Research press release


Communications Physics

Communications Physics: New quasiparticle found in semiconductor crystals

高品位の半導体結晶中に見つかった新しいタイプの準粒子(“collexon”と命名された)について報告する論文が、今週のCommunications Physics に掲載される。準粒子を含む材料は、独特な光学的特徴と特異な物理的性質を有しており、基礎科学と応用科学の両面で関心を集めている。


今回、Christian Nenstielたちは、窒化ガリウム系半導体結晶中の原子をゲルマニウム元素の原子に置換した。Nenstielたちは、この結晶の当初の構造を維持しながら、高濃度の原子置換を実現した。ただし、この原子置換を行うと、結晶の物理的性質が変化し、固体中の自由電子の濃度が高くなる。次に、この特殊処理された結晶による光の吸収と放出の分析が行われ、電子ガスの濃度が上昇するにつれてcollexonの安定度が高まると考えられる現象が観測された。Nenstielたちは、この点について、同じレベルの原子置換が実現されれば、全ての半導体の標準的特性と考えてよいとしている。


A new type of quasiparticle found in high-quality semiconducting crystals - termed a collexon - is the subject of a paper published this week in Communications Physics. Materials which support the existence of quasiparticles can exhibit unique optical features and unusual physical properties, which are of interest to both fundamental and applied sciences.

In microscopically complex systems made up of many different particles - like solid materials - the motions of each particle are intricate, being the product of various strong interactions with the surrounding particles nearby. To provide a simpler window into the behaviour and properties of these systems, physicists reimagine solids as if they instead contained weakly-interacting particles in free space. These ‘quasiparticles’ have different types, which can provide different insights into material properties.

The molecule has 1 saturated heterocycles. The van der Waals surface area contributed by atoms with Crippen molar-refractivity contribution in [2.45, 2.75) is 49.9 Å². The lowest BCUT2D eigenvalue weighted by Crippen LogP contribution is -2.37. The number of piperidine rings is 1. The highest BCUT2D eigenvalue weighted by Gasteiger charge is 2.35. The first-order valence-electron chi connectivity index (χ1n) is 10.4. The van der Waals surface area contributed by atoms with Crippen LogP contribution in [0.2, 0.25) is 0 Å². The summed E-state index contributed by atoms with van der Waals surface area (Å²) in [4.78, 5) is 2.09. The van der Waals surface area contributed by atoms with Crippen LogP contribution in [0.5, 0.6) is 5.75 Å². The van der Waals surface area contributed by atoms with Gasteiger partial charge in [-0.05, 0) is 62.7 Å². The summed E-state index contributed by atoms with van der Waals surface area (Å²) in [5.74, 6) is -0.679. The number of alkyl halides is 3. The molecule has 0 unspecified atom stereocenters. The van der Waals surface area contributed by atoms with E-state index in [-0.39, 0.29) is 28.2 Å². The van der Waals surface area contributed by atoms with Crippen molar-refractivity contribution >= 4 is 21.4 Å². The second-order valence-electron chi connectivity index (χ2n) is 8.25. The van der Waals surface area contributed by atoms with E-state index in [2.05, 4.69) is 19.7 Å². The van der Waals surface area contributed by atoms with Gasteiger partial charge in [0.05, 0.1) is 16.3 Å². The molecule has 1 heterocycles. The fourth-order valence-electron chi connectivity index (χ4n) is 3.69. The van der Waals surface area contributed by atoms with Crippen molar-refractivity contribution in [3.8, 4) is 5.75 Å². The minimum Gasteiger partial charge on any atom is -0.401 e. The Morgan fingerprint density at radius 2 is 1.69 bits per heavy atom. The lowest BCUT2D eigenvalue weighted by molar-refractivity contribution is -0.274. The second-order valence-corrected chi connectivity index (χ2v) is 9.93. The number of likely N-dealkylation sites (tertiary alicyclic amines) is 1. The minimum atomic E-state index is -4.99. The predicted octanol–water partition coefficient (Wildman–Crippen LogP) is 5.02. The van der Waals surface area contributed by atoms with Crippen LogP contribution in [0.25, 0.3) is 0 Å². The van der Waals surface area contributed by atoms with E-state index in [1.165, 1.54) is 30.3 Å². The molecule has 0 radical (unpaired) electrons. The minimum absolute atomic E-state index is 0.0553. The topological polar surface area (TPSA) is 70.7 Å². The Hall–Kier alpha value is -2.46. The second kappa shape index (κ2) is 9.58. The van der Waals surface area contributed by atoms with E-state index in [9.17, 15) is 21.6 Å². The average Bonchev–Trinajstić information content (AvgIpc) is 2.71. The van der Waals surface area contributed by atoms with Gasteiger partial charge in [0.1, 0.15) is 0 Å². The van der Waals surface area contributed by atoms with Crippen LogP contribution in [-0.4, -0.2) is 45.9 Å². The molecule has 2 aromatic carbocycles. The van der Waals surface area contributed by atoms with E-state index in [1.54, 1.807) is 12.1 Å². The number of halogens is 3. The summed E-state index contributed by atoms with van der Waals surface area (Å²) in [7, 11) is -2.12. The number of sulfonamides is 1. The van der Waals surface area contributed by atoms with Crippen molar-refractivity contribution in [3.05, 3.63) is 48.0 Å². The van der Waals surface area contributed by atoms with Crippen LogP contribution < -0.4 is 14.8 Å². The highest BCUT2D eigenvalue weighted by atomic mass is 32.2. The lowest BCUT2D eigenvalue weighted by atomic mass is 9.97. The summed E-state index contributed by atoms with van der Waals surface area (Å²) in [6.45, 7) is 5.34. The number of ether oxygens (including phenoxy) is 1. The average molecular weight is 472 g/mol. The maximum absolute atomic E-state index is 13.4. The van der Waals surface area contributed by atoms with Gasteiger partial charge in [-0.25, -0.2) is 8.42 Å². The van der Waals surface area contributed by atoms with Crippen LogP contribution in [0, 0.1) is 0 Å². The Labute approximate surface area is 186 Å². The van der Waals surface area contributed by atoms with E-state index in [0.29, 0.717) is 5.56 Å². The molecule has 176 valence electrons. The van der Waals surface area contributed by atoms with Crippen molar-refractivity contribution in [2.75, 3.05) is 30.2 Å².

Christian Nenstiel and colleagues substitute atoms in a gallium nitride semiconductor crystal with atoms of the element germanium. The authors are able to achieve high concentrations of atomic substitution while still maintaining the crystal’s original structure. The substitutions, however, change the physical properties of the crystal - increasing the concentration of free electrons in the solid. By analysing the absorption and emission of light by these specially-treated crystals, the authors observe what they believe are the increasing stabilisation of collexons with a rising density of the electron gas. They suggest that this may be a standard property of all semiconductors, providing that the same level of atomic substitution can be achieved.

If these findings become supported by theoretical work, collexons could be recognised as a common feature of semiconducting materials. With semiconductors being fundamental to modern technology, improving our understanding of their electronic structure could be beneficial to both theorists and experimentalists alike.

doi: 10.1038/s42005-018-0033-4


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